April 11, 2013 - April 17, 2013 | The Lumberjack 21
NAU TRIJACKS PREPPING FOR NATIONALS
BY TATUM ROCHIN
t’s a typical cold morning in Flagstaff at 6 a.m., and while some students are still sleeping, the Trijacks are entering the Wall Aquatic Center for a swim workout. These earlymorning sessions are one of many training exercises the triathlon team does to prepare for nationals. Coach Josh Terwood said a variety of workouts, ranging from speed to endurance, are a necessary part of training. “They do basically three main types of workouts: speed and tempo, long endurance, and big mileage workouts,” Terwood said. “On the weekends, they’ll typically ride two to three hours.” Terwood graduated from NAU in 2011 and is also an alumnus of the triathlon team. He started coaching the Trijacks during the spring 2012 semester, because he missed the team atmosphere, and because he had a multitude of experience to offer to the club. Hannah Dalsing, a junior marketing major and vice president of the Trijacks, appreciates the benefits of having a coach to guide the team through training. “I like that he’s there for us,” Dalsing said. “He wants to know how we’re doing and he really supports us.” Having a coach is a serious advantage for the team, especially in a sport that requires intense and continuous training. The group works out every day, and the advanced racers put in an average of 12 to 14 hours a week. These hours include swims, group rides and running on the track or trails around town. The team also participates in brick workouts, which consist of cycling for an hour and a half immediately followed by a four-mile run. The training consumes much of the racer’s time and energy, but the ultimate goal is for the Trijacks to positively represent NAU at the Collegiate Triathlon National Championships. The races are on April 13 in Tempe, and many members of the Trijacks will be participating. Terwood will also be in Tempe to support his team and to watch the outcome of the hard preparation the members of the club have been putting into training. “I think we’re very well prepared,” Terwood said. “We’ve got a good group of athletes this year that are doing a good job of working together and pushing each other.” The workouts done every day by the Trijacks are competitive and intense, but they are vital in preparing the team for the Olympic style races they often compete in. This type of race involves a 1500-meter swim, which is just short of a mile, a 24.8-mile bike ride and a 6.2-mile run. Some days are tougher than others, especially when these triathletes are juggling school, workouts and part-time jobs. As their coach mentioned, pushing each other is exactly what they need when they can’t stay motivated on their own. Elizabeth Wight, a sophomore exercise science major from Peoria, values the team aspect of the club when trying to keep up her intensity. “I stay focused by just the help of the other Trijacks,” Wight said. “If I was training for this by myself, I don’t think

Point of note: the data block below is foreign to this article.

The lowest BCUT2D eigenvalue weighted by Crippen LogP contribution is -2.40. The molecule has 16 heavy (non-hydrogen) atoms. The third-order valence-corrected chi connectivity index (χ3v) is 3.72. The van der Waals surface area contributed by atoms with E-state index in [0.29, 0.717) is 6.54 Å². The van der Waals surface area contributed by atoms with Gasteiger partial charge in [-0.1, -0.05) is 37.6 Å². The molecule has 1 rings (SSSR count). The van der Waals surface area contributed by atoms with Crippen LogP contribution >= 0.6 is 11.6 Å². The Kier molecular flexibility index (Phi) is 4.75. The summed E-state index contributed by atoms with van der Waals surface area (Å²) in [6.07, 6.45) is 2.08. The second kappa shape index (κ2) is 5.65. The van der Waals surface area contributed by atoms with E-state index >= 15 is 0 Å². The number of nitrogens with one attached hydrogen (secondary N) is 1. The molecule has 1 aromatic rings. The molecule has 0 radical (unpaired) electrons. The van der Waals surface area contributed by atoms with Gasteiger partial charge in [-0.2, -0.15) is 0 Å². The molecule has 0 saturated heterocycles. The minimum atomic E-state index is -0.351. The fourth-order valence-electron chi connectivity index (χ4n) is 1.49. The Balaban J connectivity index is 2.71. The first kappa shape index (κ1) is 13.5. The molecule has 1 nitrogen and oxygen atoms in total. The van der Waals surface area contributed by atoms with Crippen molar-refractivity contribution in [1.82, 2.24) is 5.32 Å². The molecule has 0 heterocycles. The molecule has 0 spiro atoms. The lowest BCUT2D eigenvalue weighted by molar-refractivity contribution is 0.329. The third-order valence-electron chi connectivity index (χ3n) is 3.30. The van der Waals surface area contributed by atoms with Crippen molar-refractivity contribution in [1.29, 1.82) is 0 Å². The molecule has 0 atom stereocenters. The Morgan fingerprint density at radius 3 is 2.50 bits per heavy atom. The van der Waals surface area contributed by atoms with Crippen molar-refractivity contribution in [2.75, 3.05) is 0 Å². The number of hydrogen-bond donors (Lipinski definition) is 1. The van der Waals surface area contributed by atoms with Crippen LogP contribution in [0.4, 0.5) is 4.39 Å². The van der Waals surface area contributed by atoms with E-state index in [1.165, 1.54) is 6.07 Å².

22 The Lumberjack | Jackcentral.com
Austin Joy and Christian Perez run on the HLC’s outdoor track in Lumberjack Stadium on April 9. Both Joy and Perez are a part of NAU’s Trijacks club. The Collegiate Triathlon National Championships are on April 13 in Tempe. (Photo by Holly Mandarich)
I would be as focused. We remind each other of the common goal.” The team agrees when races are in season and nationals are on the way, training is a little easier. The true challenge comes in the winter months, when the weather is too cold for outdoor training and group cycling rides must be moved indoors. “Sometimes staying motivated or focused is hard, especially in the winter,” Wight said. “You have to train inside during [those] months and riding your bike inside is really boring.” The members of the Trijacks rely on each other for not only the motivation to get through the training, but also the energy needed to exceed limitations that had previously been set. “Your push your body so hard when you do triathlon,” Wight said. “The most rewarding part for me is seeing my teammates surpass limits that they had before. Every time something like that happens, we’re really excited for each other.” Alexandria Nath, a junior French major and president of